5 ways to manage stress in the workplace

9 Effective Strategies for Managing Stress in the Workplace Explained

 Want to develop some effective strategies for managing stress in the workplace? Stress is everywhere. And as a business manager (and worker) you must learn about the importance of stress management in the workplace and how to manage stress at work. 

No doubt, every employee buffeted by stress at work takes it home. And usually end up rubbing the effect on their loved ones. 

Why do you need strategies for managing stress in the workplace?

No doubt, all jobs have their unique stress. But there are jobs more stressful than others. And these work-related stress often have profound effects on the mental and physical health of workers, and you begin to ask, where do they (these stressors) come from?

But the good news is, in this article, you’ll learn effective strategies for managing stress in the workplace. But before then, let’s look at:

The effect of Work stress on the organization

1. Increase in staff recruitment cost

When staff get stressed in an organization, threatening their overall health and well-being, they become forced to use the exit door. And that means there will be a need for regular recruitment exercises, which has a cost implication because it takes money to finance the recruitment processes down to training new staff.

2. Decline in productivity 

One of the profound effects of work-related stress on an employee is a drastic nosedive in his motivation level. And that mainly leads to the low productivity of such a worker. Have you ever seen someone close to chronic anxiety and depression (without motivation) stay efficient?

3. Make workers prone to health issues and casualties

Stress at work not quickly managed can make someone’s mind tear apart and may lead to actions whose aftermath effects are endangering. 

Say, for example, an employee you know got stressed big time and decided to get a few bottles of drink to calm his nerves on his way back home. But unfortunately, he got admitted to a hospital after a fatal accident due to an alcoholic-induced reckless driving.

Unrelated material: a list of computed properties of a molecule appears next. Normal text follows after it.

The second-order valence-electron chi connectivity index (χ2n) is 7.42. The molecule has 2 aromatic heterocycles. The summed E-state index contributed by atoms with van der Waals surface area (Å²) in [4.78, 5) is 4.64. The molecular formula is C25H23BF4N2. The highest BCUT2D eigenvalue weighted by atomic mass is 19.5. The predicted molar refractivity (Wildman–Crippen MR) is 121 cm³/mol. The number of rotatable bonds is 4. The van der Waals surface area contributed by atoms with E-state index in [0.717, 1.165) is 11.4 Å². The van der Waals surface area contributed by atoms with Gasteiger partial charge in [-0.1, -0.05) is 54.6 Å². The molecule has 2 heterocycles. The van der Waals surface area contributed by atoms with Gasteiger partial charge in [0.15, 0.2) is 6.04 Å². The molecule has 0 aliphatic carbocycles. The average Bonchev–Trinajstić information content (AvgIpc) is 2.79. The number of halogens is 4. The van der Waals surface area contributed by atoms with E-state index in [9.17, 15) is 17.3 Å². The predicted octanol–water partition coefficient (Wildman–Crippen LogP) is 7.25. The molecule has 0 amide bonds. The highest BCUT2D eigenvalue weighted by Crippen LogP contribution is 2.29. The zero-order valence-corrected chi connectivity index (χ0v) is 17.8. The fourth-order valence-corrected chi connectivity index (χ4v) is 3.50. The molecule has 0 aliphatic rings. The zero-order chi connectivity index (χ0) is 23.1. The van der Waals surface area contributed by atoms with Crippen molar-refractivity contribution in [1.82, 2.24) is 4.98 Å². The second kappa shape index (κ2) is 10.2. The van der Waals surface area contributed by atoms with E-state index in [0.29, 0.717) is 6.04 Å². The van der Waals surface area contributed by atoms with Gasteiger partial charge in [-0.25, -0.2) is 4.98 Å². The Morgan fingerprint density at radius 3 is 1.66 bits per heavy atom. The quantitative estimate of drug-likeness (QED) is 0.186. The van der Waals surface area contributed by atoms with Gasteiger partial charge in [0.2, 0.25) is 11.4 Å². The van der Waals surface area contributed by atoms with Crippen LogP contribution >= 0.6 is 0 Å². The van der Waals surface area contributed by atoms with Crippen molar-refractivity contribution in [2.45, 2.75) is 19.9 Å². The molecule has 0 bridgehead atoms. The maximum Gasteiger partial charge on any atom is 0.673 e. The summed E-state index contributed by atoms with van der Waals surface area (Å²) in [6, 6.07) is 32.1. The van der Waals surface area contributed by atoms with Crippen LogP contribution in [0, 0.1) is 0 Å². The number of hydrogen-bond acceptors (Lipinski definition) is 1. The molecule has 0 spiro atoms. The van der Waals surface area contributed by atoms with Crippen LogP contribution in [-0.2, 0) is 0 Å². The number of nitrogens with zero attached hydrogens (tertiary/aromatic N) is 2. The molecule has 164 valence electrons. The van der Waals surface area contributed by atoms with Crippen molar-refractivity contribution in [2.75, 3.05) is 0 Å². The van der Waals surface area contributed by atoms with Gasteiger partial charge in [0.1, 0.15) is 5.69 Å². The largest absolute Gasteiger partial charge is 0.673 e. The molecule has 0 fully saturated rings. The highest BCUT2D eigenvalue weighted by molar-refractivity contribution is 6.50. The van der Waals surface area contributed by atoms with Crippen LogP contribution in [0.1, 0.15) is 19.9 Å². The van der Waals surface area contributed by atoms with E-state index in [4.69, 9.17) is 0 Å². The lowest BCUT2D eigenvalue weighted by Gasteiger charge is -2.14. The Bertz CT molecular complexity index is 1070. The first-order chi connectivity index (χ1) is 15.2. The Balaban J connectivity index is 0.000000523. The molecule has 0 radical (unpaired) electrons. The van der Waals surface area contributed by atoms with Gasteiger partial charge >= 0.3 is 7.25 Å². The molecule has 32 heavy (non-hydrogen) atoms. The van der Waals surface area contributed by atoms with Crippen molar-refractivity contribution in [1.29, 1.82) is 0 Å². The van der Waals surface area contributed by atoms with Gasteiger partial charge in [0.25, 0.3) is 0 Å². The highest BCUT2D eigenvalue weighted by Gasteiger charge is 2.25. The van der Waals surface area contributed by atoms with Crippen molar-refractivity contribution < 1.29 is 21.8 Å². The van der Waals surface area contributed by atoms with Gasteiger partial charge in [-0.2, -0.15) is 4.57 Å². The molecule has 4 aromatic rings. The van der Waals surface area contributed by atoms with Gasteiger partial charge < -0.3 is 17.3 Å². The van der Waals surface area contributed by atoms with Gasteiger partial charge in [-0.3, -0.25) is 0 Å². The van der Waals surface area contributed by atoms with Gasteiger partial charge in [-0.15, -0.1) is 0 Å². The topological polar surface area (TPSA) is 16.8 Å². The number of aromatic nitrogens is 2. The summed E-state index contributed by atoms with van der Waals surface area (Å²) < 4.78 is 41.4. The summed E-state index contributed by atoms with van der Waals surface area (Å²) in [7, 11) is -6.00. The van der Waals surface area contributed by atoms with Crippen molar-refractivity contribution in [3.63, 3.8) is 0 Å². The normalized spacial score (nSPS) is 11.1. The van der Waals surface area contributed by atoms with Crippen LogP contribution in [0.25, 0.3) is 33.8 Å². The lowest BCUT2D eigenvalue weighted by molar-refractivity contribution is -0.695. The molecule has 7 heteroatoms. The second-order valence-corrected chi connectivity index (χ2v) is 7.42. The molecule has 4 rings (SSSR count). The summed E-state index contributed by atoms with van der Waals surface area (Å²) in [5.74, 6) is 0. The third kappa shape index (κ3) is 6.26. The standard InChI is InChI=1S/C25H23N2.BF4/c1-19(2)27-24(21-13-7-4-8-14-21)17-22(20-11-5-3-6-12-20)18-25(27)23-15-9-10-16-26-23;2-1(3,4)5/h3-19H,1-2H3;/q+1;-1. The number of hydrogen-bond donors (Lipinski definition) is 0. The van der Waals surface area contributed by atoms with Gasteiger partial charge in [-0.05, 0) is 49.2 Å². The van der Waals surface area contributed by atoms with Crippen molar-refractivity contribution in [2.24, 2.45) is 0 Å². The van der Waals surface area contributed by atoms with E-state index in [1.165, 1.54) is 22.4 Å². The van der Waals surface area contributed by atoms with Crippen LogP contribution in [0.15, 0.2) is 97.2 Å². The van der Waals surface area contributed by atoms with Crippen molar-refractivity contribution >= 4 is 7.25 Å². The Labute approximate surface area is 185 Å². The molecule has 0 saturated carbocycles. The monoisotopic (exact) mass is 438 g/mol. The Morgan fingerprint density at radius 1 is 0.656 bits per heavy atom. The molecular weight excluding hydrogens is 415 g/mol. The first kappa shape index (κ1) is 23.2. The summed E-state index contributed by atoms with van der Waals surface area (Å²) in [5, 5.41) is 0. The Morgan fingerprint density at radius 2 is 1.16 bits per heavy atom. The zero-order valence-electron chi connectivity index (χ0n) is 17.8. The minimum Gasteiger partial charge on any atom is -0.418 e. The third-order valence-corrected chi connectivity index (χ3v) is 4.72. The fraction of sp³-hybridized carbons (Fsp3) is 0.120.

4. Litigation 

Stress at work caused by management due to negligence to its legal duties may lead to litigation from employees adversely affected. Especially when the workers are clean and justified in the context of the law. 

Thus, in this case, organizations face the threat of a lawsuit as one of the effects of work stress.

5. Irreparable damages.

You’ll agree that building a reputation takes lots of effort and time, but destroying it may take only a few minutes. Same for any business organization. 

A company’s goodwill may be at stake when the stress in its working environment leads to consistent customer dissatisfaction arising from inefficiency. 

Other effects of work stress include:

  1. Headaches
  2. Body pain and cramps
  3. Insomnia
  4. Use of drugs and substance
  5. High blood pressure
  6. Negative emotions

But there won’t be any effect if there is no cause. Work stress doesn’t just happen to someone, but they do because of some causes. 

Stress and Strategies for Managing Stress in the Workplace

Stress is somewhat a default response people put up when there’s excessive pressure on them without the availability of an equal level of strength to deal with the situation.

But in a business environment, the cause of stress could be the demands of the job and a toxic work environment arising from the inappropriate level of temperature, lighting, ventilation, or as the case may be. 

Developing strategies for managing stress in the workplace

In her work, Management of Stress at Workplace, Smruti Rekha S.(2016) noted that the Health and Safety Executive (HSE) grouped potential stressors into six: 1. demands 2. control 3. relationships 4. change 5. Role 6. support

But in this article, we shall be looking at them as factors that should get considered when planning strategies for managing stress in the workplace

1. Work demand as a factor for setting up strategies for managing stress in the workplace